[Letter by Pennsylvania woman to her Officer son on the 1877 Great Railroad Strike.]. Maria C. Rudder.
[Letter by Pennsylvania woman to her Officer son on the 1877 Great Railroad Strike.]

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[Letter by Pennsylvania woman to her Officer son on the 1877 Great Railroad Strike.]

Idlewild [Hotel], Media, Pennsylvania, 1877. Autograph letter signed. 4 pp. Original envelope stamped in red. CONDITION: Very good, .5” tear along old fold on page 3; no losses to the text.

An engaging letter describing the Philadelphia City Troop's response to the Great Railroad Strike of 1877.

Writing from a hotel in suburban Philadelphia and addressing her “precious child” Louis D. Beylard (stationed at this time on the U.S.S. Trenton), Rudder describes actions taken by the “City Troop” (the First Troop Philadelphia City Cavalry) during the strike:

You will see by the newspapers which I send you, all about the rail-road troubles. Things have quieted down a good deal and the trains are now running through to Pittsburgh. Gov Hartranft and Gen Hancock having taken the first freight train through with a large military and they are still there. The City Troop is there also—it is said they have behaved well. On one occasion they met 14 miles this side of Altoona more than 200 strikers. I believe there were also 40 members of another company with the troop—these latter gave their arms to the strikers & said ‘we did not come here to shoot down laboring men’ & so there were the troops (35 in number) at the mercy of these wretches. They were told to give up their guns & Col. Snowden said they would not, but that they would not fire; they made the Troop go with them into the woods but they did not do them any harm. I had a letter from Mrs. Dillingham today, and she says that Harry Norris is still away with the Troop which is now in Pittsburg. Mr. Scott has never been at [?] since the trouble began, he stays night and day at the Depot. Cassatte stays at Pittsburgh. I don't think there will be any more trouble with the strikers en masse but do fear very much accidents to trains by mis-placed switches, obstructions, etc.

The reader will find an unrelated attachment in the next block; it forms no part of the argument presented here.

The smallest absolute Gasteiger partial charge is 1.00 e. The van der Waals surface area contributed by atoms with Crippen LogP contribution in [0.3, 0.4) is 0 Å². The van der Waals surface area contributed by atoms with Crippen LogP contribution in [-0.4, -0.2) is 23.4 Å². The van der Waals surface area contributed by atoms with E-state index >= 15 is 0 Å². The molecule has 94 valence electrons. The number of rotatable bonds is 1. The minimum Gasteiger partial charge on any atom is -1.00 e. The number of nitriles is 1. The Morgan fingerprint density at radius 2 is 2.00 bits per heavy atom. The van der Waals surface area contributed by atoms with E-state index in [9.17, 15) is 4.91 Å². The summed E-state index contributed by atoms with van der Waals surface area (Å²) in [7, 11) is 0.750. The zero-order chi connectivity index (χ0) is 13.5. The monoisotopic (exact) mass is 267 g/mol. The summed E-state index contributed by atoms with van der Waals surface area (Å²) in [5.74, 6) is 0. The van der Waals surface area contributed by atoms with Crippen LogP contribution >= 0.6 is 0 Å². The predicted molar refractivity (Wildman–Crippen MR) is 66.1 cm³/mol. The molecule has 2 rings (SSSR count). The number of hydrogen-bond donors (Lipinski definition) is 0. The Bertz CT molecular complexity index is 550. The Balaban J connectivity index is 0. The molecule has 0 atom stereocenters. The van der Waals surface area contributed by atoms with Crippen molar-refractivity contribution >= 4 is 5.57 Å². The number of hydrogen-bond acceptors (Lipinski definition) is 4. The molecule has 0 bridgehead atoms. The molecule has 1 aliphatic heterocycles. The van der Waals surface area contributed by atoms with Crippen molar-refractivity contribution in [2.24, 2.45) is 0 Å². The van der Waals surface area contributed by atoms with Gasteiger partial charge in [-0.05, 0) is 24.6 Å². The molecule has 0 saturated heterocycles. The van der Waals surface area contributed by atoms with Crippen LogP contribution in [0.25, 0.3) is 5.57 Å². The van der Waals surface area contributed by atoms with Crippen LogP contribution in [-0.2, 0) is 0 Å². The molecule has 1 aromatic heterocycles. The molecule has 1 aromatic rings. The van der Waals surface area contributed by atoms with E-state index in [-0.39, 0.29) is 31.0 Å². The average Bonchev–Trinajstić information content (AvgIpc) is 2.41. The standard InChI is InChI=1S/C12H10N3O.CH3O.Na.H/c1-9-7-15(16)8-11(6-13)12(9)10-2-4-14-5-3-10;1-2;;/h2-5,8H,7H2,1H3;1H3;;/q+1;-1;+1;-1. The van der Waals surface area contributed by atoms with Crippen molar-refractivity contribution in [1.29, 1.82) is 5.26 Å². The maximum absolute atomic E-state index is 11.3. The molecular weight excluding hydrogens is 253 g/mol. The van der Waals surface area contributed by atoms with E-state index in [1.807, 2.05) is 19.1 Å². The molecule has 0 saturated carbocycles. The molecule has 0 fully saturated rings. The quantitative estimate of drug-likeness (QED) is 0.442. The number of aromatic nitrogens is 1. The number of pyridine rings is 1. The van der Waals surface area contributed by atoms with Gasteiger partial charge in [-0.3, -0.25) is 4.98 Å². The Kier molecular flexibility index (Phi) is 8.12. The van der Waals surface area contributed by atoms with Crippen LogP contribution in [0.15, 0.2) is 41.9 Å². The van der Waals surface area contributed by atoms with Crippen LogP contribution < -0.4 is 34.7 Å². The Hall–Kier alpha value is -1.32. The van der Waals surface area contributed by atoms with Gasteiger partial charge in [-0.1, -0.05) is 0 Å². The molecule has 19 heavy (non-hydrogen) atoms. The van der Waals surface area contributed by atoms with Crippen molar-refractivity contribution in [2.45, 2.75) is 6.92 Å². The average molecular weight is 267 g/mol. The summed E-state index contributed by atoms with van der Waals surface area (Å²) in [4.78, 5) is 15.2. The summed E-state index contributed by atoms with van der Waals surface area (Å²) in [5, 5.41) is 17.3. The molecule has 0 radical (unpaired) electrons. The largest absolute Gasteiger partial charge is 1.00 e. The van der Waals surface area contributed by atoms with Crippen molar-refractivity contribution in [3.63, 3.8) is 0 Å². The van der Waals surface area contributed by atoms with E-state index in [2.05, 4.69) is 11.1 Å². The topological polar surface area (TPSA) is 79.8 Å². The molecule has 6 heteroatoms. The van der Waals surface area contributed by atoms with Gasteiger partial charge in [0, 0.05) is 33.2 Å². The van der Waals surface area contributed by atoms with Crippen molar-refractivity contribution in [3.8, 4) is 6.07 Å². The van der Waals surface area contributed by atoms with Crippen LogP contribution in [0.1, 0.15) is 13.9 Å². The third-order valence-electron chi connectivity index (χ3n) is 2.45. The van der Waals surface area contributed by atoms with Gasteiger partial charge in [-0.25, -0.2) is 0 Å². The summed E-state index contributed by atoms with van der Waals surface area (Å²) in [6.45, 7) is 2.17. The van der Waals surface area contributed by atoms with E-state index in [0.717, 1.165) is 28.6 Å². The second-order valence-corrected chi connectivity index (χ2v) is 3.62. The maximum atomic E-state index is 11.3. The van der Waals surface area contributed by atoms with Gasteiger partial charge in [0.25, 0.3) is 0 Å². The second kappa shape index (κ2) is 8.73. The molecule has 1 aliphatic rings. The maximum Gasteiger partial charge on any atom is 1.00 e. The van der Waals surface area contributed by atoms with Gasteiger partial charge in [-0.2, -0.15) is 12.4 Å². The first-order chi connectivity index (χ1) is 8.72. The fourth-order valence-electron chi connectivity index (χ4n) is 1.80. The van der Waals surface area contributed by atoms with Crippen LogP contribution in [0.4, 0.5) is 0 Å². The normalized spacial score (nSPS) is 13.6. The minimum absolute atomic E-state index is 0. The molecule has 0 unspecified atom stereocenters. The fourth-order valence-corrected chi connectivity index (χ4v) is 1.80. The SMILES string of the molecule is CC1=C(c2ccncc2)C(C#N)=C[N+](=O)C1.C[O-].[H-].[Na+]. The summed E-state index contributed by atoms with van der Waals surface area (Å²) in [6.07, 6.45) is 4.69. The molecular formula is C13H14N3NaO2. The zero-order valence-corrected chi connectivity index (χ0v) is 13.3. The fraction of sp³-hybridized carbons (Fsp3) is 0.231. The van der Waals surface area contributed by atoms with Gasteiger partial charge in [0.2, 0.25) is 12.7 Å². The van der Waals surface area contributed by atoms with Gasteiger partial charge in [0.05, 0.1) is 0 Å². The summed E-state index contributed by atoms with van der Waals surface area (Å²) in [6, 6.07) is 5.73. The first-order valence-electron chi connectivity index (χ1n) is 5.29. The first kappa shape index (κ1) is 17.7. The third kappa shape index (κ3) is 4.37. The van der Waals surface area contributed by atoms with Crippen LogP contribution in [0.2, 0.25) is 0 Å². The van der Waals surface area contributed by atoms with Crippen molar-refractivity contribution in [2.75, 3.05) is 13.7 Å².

Like some of the individuals she describes here, Rudder also appears to have removed herself from the scene of the troubles, staying at the Idlewild Hotel in Media. Her mention of “Cassatte” may well be a reference to Alexander Johnston Cassatt (1839–1906), who beginning in 1871 served as superintendent of the Pennsylvania Railroad (later becoming a vice-president and then president of the company). Alexander Cassatte was the brother of artist Mary S. Cassatt (1844–1926).

The Great Railroad Strike of 1877 started on 17 July in Martinsburg, West Virginia. Workers for the Baltimore & Ohio Railroad went on strike after the company reduced their wages twice over the previous year. The strikers refused to let the trains run until the most recent pay cut was returned to the workers. West Virginia's governor called in the state militia, which on the whole sympathized with the workers and refused to intervene—leading the governor to request aid from the federal government. While President Rutherford Hayes sent federal troops to several locations to reopen the railroads, the strike spread to other states including Ohio and Maryland, where violence erupted in Baltimore. In Pittsburgh and St. Louis strikers briefly gained control of the cities until federal soldiers reestablished order. In Chicago, over 20,000 people rallied in support of the strikers. The worst agitation took place in Newark—a major depot for the Baltimore & Ohio Railroad. On 18 July strikers blockaded the railroad—refusing to let any trains pass. Governor Young quickly sent militia forces to the city, hoping to stem violence. By the end of August 1877, the strike was over mostly due to federal government intervention, the use of state militias, and the hiring of strikebreakers by the Baltimore & Ohio Railroad Co.

REFERENCES: Great Railroad Strike of 1877 at ohiohistorycentral.org; Alexander Johnston Cassatt 1839–1906 at wikitree.com.

Item #7210


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